This is particularly true for many young people who cannot escape from the realm of the private fast enough, though this is not surprising given neoliberalism’s emphasis on branding, a “contextless and eternal now of consumption” (D. L. Clark, personal correspondence, February 10, 2015) and the undermining of any viable social sphere or notion of sociability. The rise of the selfie offers one index of this retreat from privacy rights and thus another form of legitimation for devaluing these once guarded rights altogether. One place to begin is with the increasing presence of the selfie, that is, the ubiquity of self-portraits being endlessly posted on various social media. One BBC News commentary on the selfie reports that:

A search on photo sharing app Instagram retrieves over 23 million photos uploaded with the hashtag #selfie, and a whopping 51 million with the hashtag #me. Rihanna, Justin Bieber, Lady Gaga, and Madonna are all serial uploaders of selfies. Model Kelly Brook took so many she ended up “banning” herself. The Obama children were spotted posing into their mobile phones at their father's second inauguration. Even astronaut Steve Robinson took a photo of himself during his repair of the Space Shuttle Discovery. Selfie-ism is everywhere. The word “selfie” has been bandied about so much in the past six months it's currently being monitored for inclusion in the Oxford Dictionary Online.

(BBC News, 2013)

What this new politics of digital self-representation suggests is that the most important transgression against privacy may be happening not only through the unwarranted watching, listening, and collecting of information by the state. What is also taking place through the interface of state and corporate modes of the mass collecting of personal information is the practice of normalizing surveillance by upping the pleasure quotient and enticements for young people and older consumers. These groups are now constantly urged to use the new digital technologies and social networks as a mode of entertainment and communication. Yet, there is, in mainstream culture, an ongoing attempt, not only to transform any vestige of real community into site, not only to harvest information for corporate and government agencies, but also to socialize young people into a regime of security and commodification in which their identities, values, and desires are inextricably tied to a culture of private addictions, self-help, and consuming.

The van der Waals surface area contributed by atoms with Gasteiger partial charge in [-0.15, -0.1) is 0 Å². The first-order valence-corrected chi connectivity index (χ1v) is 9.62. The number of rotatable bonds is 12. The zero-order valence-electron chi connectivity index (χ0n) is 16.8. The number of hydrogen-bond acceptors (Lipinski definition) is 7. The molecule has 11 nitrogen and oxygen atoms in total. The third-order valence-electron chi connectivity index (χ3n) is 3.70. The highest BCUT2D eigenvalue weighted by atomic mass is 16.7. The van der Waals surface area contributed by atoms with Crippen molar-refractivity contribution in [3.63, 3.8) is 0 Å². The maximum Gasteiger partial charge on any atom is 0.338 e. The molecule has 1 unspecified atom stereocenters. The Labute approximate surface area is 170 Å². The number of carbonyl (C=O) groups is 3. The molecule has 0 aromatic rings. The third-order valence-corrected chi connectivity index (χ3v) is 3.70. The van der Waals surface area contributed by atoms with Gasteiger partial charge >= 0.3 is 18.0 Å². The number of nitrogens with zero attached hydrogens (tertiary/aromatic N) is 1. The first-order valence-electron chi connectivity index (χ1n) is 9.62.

A more general critique of selfies by Anita Biressi and Heather Nunn (2014) points to their affirmation as a mass-produced form of vanity and narcissism in a society in which an unchecked capitalism promotes forms of rampant self-interests that legitimize selfishness and corrode individual and moral character. In this view, a market-driven moral economy of increased individualism and selfishness has supplanted any larger notion of caring, social responsibility, and the public good. For example, one indication that Foucault’s notion of self-care has now moved into the realm of self-obsession can be seen in what Patricia Reaney (2014) has observed as the “growing number of people who are waiting in line to see plastic surgeons to enhance images they post of themselves on smartphones and other social media sites.”